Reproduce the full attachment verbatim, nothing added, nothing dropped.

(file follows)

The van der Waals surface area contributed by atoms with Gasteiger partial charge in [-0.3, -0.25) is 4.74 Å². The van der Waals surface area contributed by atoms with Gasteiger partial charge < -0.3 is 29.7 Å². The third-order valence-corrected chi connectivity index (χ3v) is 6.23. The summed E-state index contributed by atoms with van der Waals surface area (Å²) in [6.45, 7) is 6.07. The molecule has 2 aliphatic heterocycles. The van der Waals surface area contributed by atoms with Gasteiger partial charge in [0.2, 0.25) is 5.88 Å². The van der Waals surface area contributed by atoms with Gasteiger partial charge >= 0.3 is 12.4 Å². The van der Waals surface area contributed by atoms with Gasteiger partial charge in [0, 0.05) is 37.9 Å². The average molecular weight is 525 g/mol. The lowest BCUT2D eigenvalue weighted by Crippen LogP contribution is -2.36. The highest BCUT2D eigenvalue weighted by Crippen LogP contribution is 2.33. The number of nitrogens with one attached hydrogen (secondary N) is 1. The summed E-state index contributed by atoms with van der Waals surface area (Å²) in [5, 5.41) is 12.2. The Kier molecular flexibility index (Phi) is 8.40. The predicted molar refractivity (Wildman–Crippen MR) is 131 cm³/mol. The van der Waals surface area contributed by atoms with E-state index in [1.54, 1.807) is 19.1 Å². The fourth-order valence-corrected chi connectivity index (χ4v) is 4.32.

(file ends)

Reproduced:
The van der Waals surface area contributed by atoms with Gasteiger partial charge in [-0.3, -0.25) is 4.74 Å². The van der Waals surface area contributed by atoms with Gasteiger partial charge < -0.3 is 29.7 Å². The third-order valence-corrected chi connectivity index (χ3v) is 6.23. The summed E-state index contributed by atoms with van der Waals surface area (Å²) in [6.45, 7) is 6.07. The molecule has 2 aliphatic heterocycles. The van der Waals surface area contributed by atoms with Gasteiger partial charge in [0.2, 0.25) is 5.88 Å². The van der Waals surface area contributed by atoms with Gasteiger partial charge >= 0.3 is 12.4 Å². The van der Waals surface area contributed by atoms with Gasteiger partial charge in [0, 0.05) is 37.9 Å². The average molecular weight is 525 g/mol. The lowest BCUT2D eigenvalue weighted by Crippen LogP contribution is -2.36. The highest BCUT2D eigenvalue weighted by Crippen LogP contribution is 2.33. The number of nitrogens with one attached hydrogen (secondary N) is 1. The summed E-state index contributed by atoms with van der Waals surface area (Å²) in [5, 5.41) is 12.2. The Kier molecular flexibility index (Phi) is 8.40. The predicted molar refractivity (Wildman–Crippen MR) is 131 cm³/mol. The van der Waals surface area contributed by atoms with E-state index in [1.54, 1.807) is 19.1 Å². The fourth-order valence-corrected chi connectivity index (χ4v) is 4.32.